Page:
|Cedar Lane and River Road in Teaneck on Thursday afternoon.|
By VICTOR E. SASSON
Governor Christie's insults, vetoes and mean-spirited budget cuts have earned him the title of "GOP bully" everywhere but at The Record.
In April 2011, Christie urged the media "to take the bat" to state Sen. Loretta Weinberg of Teaneck for collecting a taxpayer-funded pension while making $49,000 a year as a legislator -- even as one of the governor's Democratic allies was guilty of far greater abuse.
Today, the Woodland Park daily compares Christie's attacks on "shadow government" -- unelected authorities, boards and commissions -- to his exploitation of the patronage, lucrative employee perks and a lack of public accountability at the Port Authority (A-1).
For example, David Samson's law firm has seen its legal and lobbying work increase tremendously since Christie appointed the lawyer to the unsalaried position of Port Authority chairman, according to National Public Radio.
Christie regards Samson as "a father figure," WNYC-FM radio reported last week. They met when Christie was U.S. attorney and Samson was state attorney general.
During the lull in the Bridgegate scandal, The Record is desperately trying to keep the story alive until the Legislature's investigation begins (A-1, L-1 and O-1).
At the same time, Editor Marty Gottlieb continues to squander space on the front page and inside the thin Local section to cover the upcoming Super Bowl (A-1, B-1 and L-3 today and Saturday).
The big game will attract drunks, perverts and gambling addicts, inconvenience hundreds of thousands of non-fans and line the pockets of wealthy team owners.
Restaurants, caterers and hotel companies are among the few that will fight over the remaining scraps (B-1).
It's a real stretch
In Bridgegate coverage, Staff Writer John Cichowski makes a desperate attempt to compare a mobster's bribe to then-Fort Lee Mayor Burt Ross in the 1970s to Hoboken Mayor Dawn Zimmer's allegation that Lt. Gov. Kim Guadano sought favors for a developer or risk losing Sandy aid (A-1).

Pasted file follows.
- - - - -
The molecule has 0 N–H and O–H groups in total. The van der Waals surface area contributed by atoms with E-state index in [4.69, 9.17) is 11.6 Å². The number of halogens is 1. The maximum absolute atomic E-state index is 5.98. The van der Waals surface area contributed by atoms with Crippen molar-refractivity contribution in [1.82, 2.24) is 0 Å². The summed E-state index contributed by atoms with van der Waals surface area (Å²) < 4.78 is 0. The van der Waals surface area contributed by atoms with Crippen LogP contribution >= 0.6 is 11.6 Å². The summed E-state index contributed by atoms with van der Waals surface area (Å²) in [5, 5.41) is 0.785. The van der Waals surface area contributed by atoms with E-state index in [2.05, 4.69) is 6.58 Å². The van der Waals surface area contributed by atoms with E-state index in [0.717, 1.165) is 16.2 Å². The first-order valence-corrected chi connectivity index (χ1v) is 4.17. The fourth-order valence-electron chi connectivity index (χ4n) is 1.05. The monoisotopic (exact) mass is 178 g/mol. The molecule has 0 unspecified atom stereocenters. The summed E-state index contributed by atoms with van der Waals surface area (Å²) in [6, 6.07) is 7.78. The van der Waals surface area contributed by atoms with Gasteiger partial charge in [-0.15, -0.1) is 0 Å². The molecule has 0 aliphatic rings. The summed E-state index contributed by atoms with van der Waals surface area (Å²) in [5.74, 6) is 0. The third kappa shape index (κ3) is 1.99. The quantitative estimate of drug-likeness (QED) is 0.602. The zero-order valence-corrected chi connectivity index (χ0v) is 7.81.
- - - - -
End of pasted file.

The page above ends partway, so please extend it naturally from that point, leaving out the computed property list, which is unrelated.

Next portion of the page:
The developer is represented by Samson's law firm, and investigators want to question Samson about e-mails regarding the politically inspired September closure of George Washington Bridge access lanes in Fort Lee.
Also on A-1 today is a photo of Bridget Anne Kelly, the deputy chief of staff Christie fired after disclosure of her e-mail to the Port Authority: "Time for some traffic problems in Fort Lee."
Kelly, who lives in Ramsey, looks older than in previous photos, and she is accompanied by Michael Critchley Sr., a prominent criminal defense lawyer who probably is charging her $400 to $500 an hour.
The Record still has not reported whether Critchley and all of the other lawyers flocking to the sides of Bridgegate figures will be paid with taxpayer funds.
Old news made new
Cichowski's Road Warrior column on L-1 today is filled with breaking news about decades of gridlock in Fort Lee caused by drivers who seek short cuts to the bridge through borough streets (L-1).
This is a variation of the story that runs every year or so when Paramus residents who oppose the end of Blue Laws complain they can't get out of their driveways because of mall traffic.
The Record and the greedy Borg publishing family hate these residents for denying the paper new revenue from full-page ads promoting Sunday sales.
On A-4, a story on a gunman who killed two at a Maryland mall is an ugly reminder of the lack of security at Westfield Garden State Plaza in Paramus and the Mall at Short Hills (A-2) -- a story The Record won't touch.
The photo of heavily armed officers (A-4) -- like those taken at the Paramus mall on Nov. 4 -- brings home how much taxpayers spend on local police departments that always seem to show up too late to prevent random shooting or killing.
The headline over Saturday's Page 1 story on Christie's limited appearances since his State of the State address says:
Similarly, a reader noted in a letter to the editor published on Saturday's A-13 that an editorial used "hone in on" instead of the correct "home in on."
More 9/11 news
Saturday's Page 1 is dominated by a Mike Kelly column on the price of admission to the long delayed 9/11 museum that should have run in Travel in view of its limited appeal to North Jersey readers.
Why spend money to enter the museum when there is no admission charge to go and see the two reflecting pools in the footprints of the Twin Towers?
Travel Editor Jill Schensul piece on saving money during a European vacation would have been better, if she had mentioned credit cards that don't charge a foreign currency transaction fee of about 2% (T-1).
Comedian Bill Maher had lots to say on Friday night about how conservatives love bullying.
During the New Rules segment of his HBO show, Maher noted:
"Somehow, we've gone from Teddy Roosevelt's 'Speak softly and carry a big stick' to Chris Christie's speak loudly and be a big dick."